As a constitutional law professor, I have mixed feelings about the first Monday in October. On the one hand, I look forward to the start of the new Supreme Court term in the same way a baseball fan looks forward to opening day. But I also dread what the court might do.
Historically, for all the celebrated cases in which the Supreme Court has affirmed the liberties and rights promised by the Constitution, it has at least as often ruled in favor of government power against injured individuals; in favor of business against employees and consumers.
In its last term, for example, the court significantly expanded police power by holding that the police can stop a car based solely on an anonymous tip that the vehicle was driving erratically.
The court's last session also weakened federal campaign finance laws once again, and enhanced the political influence of the rich by striking down limits on how much a person can contribute to candidates for federal office or political parties. And the court greatly weakened the wall separating church and state, by allowing a town board to have prayers before its meetings, even though they were delivered almost exclusively by Christian clergy.
I wish I could say that last year was an aberration. But, over the course of American history, the court has repeatedly failed at its most important tasks and at the most important times. As much as we might like to think of the court as an evenhanded dispenser of justice, it often is not. For the first 78 years of American history, until the ratification of the 13th Amendment in 1865, for example, the court consistently sided with slave owners and aggressively enforced the institution of slavery. For 58 years, from 1896 until 1954, the court embraced the noxious doctrine of "separate but equal" and upheld Jim Crow laws that segregated the races in every aspect of Southern life.
Citizens think of the nation's highest court as the last resort for the individual, but the Supreme Court has continually failed to stand up to majoritarian pressures in times of crisis. During World War I, individuals were imprisoned for speech that criticized the draft and the war without the slightest evidence that the expression had any adverse effect on military recruitment or the war effort. During World War II, 110,000 Japanese Americans were uprooted from their homes and placed in what President Franklin Roosevelt referred to as concentration camps. During the McCarthy era, people were imprisoned simply for teaching works by Marx. In all of these instances, the court ruled in favor of the government and erred by failing to enforce the basic constitutional guarantees of freedom of speech and equal protection.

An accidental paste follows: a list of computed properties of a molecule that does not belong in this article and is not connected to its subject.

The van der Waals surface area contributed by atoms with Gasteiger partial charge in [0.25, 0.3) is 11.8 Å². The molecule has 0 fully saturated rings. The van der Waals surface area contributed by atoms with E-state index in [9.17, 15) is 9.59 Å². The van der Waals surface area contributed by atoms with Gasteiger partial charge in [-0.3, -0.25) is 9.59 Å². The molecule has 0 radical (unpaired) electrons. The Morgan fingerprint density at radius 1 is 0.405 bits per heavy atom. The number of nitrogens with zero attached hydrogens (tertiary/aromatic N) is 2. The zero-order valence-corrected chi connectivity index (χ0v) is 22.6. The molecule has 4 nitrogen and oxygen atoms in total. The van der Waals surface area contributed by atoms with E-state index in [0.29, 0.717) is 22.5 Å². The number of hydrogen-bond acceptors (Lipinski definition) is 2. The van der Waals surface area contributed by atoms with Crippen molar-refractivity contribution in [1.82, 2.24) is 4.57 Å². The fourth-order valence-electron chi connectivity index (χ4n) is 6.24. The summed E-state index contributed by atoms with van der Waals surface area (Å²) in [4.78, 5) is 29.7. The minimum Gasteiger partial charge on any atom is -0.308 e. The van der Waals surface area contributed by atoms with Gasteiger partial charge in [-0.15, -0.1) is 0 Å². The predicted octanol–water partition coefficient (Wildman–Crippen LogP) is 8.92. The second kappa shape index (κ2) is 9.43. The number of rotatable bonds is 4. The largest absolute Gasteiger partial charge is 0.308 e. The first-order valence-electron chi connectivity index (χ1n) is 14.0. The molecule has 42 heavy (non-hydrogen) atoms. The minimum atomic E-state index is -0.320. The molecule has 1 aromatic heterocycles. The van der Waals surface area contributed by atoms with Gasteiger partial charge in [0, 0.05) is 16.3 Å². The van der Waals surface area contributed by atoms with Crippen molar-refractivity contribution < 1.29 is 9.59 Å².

Given the court's tendencies, here are some of the pending cases that worry me this term. In Young vs. United Parcel Service, the court will consider whether the federal Pregnancy Discrimination Act requires companies to accommodate a pregnant woman's need to limit the weight of the boxes she lifts. In Alabama Legislative Black Caucus vs. Alabama, and Alabama Democratic Conference vs. Alabama, the court will return to the issue of race and voting and consider whether the intentional creation of largely black districts violates the rights of African American voters by diluting their voting strength. The court also will likely decide whether those who buy insurance on exchanges created by the federal government are entitled to tax credits, a ruling with the potential to greatly weaken the Affordable Care Act.
Given the court's recent history in weakening protections against discrimination in employment and voting, there is every reason to worry what it might do in these cases.
None of this is to say I am entirely pessimistic about the new session. It seems quite possible that this year the court will finally rule that state laws preventing same-sex marriage violate the Constitution.
Still, the Supreme Court's repeated historical and contemporary failures convince me that it needs to be reformed if it is to truly fulfill its constitutional role. Indeed, many reforms might well garner bipartisan support, including instituting merit selection of Supreme Court justices, in which presidents appoint bipartisan merit selection committees and agree to pick from their recommendations. Other reforms might include creating a more meaningful confirmation process, establishing term limits for justices, making the court more transparent (including televising its proceedings) and making the justices comply with the same ethics rules that other federal judges must obey.
The first Monday in October is an occasion for looking ahead at the coming term, but it also is a chance to reflect on the court's recent and historical performance. It can do much, much better.
Erwin Chemerinsky is the dean of the UC Irvine School of Law and author of "The Case Against the Supreme Court."